HOPKINS — Queens, princesses and raspberry mascots paraded down Mainstreet in Hopkins on Sunday, July 21, to mark the end of the 2019 Raspberry Festival.
With events starting the weekend before, the festival included a car show, music from several bands, a blood drive, ice cream, coronation of the new Raspberry Royalty, a parade and much more.
“We had a wonderful week,” Hopkins Raspberry Festival Executive Director Leigh Drinkwine told Lakeshore Weekly News. “All of our events went off without a hitch with the exception of the craft fair, which was canceled due to weather on Saturday morning.”
Drinkwine said her favorite event was Saturday evening in Central Park, which included music, the 4-H showcase and lots of kids activities, such as inflatable rides and art activities.
On Thursday, July 18, three new members of Raspberry Royalty were coronated: Princess CJ Davis, Princess Riker Weiler and Queen Jayda Bagstad. All royalty currently live or work in Hopkins.
Davis is a student at Winona State University, majoring in political science and minoring in ethnic studies. She was a cheerleader at Hopkins High School and in college. This summer, Davis is working to get her motorcycle license.
Weiler is also a student at Winona State University. She is minoring in theater and has been working in several shows as a actor and stagehand. She finds the history of Hopkins fascinating and likes to learn about local history.
Bagstad is a student at Hamline University studying criminology, criminal justice, social justice and legal studies. She is a student-athlete in basketball and track and field. She enjoys volunteering in Hopkins to give back to her community.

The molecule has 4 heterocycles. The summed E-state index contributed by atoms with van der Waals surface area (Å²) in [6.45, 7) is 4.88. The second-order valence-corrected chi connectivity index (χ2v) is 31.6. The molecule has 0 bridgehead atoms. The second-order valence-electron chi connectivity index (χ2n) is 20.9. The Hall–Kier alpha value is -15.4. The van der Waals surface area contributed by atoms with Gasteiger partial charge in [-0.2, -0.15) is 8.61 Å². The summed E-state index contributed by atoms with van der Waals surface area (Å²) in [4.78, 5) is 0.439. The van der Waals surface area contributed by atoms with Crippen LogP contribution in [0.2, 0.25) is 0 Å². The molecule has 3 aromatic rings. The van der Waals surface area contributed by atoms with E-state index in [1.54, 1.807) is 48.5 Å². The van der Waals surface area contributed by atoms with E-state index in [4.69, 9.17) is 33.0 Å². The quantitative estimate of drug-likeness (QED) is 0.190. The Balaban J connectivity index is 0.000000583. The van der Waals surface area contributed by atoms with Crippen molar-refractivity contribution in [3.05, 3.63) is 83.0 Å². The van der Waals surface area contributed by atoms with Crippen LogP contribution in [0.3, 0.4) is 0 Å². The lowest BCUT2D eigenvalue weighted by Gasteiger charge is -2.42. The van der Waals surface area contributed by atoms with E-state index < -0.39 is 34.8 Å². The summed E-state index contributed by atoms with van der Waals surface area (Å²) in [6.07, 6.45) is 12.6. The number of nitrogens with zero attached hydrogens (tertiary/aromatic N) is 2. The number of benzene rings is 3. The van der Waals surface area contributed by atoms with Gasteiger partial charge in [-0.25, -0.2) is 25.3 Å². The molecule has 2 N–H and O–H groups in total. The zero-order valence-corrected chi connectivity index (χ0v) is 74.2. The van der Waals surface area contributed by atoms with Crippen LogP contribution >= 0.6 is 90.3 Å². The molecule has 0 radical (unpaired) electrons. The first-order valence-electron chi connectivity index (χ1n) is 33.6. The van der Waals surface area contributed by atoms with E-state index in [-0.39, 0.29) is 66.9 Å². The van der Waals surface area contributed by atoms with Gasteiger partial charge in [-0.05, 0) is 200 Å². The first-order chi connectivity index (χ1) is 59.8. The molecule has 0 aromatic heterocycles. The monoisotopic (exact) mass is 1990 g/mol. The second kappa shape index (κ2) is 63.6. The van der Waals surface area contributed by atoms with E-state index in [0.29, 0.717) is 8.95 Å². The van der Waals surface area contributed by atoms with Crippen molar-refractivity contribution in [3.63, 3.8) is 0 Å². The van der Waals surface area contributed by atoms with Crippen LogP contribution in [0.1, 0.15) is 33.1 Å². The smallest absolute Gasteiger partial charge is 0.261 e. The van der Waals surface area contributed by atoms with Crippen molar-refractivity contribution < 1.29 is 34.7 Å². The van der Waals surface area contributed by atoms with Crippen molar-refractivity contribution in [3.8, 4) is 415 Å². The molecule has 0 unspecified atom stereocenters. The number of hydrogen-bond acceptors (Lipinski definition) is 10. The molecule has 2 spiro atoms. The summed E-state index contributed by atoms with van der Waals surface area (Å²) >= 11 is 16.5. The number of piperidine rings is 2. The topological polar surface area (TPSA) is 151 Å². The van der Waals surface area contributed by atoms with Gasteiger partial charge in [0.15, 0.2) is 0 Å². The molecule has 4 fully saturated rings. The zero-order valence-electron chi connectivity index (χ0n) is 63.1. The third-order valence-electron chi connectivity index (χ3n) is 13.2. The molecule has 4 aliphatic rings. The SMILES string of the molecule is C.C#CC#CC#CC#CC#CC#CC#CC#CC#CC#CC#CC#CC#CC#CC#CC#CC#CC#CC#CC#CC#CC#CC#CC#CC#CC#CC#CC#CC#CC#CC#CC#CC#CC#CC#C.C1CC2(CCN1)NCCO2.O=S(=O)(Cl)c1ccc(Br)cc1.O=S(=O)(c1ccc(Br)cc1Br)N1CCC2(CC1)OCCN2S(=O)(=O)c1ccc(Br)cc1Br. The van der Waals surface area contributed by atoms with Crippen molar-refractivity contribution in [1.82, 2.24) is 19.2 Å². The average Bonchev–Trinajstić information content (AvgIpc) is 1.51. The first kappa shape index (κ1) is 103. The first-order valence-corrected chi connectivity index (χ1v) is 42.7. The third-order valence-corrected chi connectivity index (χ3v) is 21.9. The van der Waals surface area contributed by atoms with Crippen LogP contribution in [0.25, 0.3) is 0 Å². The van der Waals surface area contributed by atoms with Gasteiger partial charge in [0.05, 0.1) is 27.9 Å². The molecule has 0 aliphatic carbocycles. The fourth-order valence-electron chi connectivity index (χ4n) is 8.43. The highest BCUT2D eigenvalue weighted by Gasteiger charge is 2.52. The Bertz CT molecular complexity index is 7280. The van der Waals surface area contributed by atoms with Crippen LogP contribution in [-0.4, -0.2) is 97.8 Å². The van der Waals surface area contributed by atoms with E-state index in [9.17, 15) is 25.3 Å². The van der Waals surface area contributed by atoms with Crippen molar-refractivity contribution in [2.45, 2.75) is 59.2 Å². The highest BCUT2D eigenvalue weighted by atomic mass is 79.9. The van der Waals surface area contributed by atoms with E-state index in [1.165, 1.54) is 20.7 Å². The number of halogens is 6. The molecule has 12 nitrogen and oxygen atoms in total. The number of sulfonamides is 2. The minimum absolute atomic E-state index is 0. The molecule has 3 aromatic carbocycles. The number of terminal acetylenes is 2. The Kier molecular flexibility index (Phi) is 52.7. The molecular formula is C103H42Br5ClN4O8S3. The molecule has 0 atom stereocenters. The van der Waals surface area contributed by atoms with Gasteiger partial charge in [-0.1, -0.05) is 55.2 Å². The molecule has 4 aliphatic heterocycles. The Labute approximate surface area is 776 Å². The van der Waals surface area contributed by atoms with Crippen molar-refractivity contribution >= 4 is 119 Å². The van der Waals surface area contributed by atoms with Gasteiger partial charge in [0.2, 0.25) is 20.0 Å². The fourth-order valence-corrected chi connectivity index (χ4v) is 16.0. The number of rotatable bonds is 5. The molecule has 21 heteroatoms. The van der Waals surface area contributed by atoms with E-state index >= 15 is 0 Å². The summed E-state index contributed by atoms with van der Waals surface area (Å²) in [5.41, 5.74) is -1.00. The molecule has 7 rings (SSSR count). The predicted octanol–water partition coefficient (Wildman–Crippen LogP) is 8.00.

The princesses and their queen will serve for a year as the Royal Raspberry Court, attending city functions, volunteering in Hopkins and representing the city at other cities’ events.
The Raspberry royalty dates back to the first raspberry festival where a Raspberry Queen was crowned along with her court. Each year, people who work or live in Hopkins have the opportunity to become Raspberry Royalty. The court has nine members: three women ages 17-25, four children ages 6-9, and two seniors over the age of 55.
The Raspberry Festival did not coronate a new senior raspberry queen or king or junior raspberry princesses this year. They are reevaluating the junior and senior program, according to the Raspberry Festival website. Last year’s Senior Raspberry Queen Robin Price and Junior Queen Aubrey Eggleston and Junior Princess MeAyila Priere did appear in the parade, which featured local organizations and businesses.
Each year, the festival hosts the Hunt for the Golden Raspberry. Starting on Monday, July 15, participates deciphered clues on the Raspberry Festival website to find where a gold medallion was hidden somewhere in Hopkins. Each morning at 8 a.m., a new clue was added to the website. Gary Wong found this year’s Golden Raspberry at Overpass Skate Park on July 17.
The prize for finding the medallion was $300.
Next year’s Raspberry Festival is tentatively scheduled for July 11-19, 2020.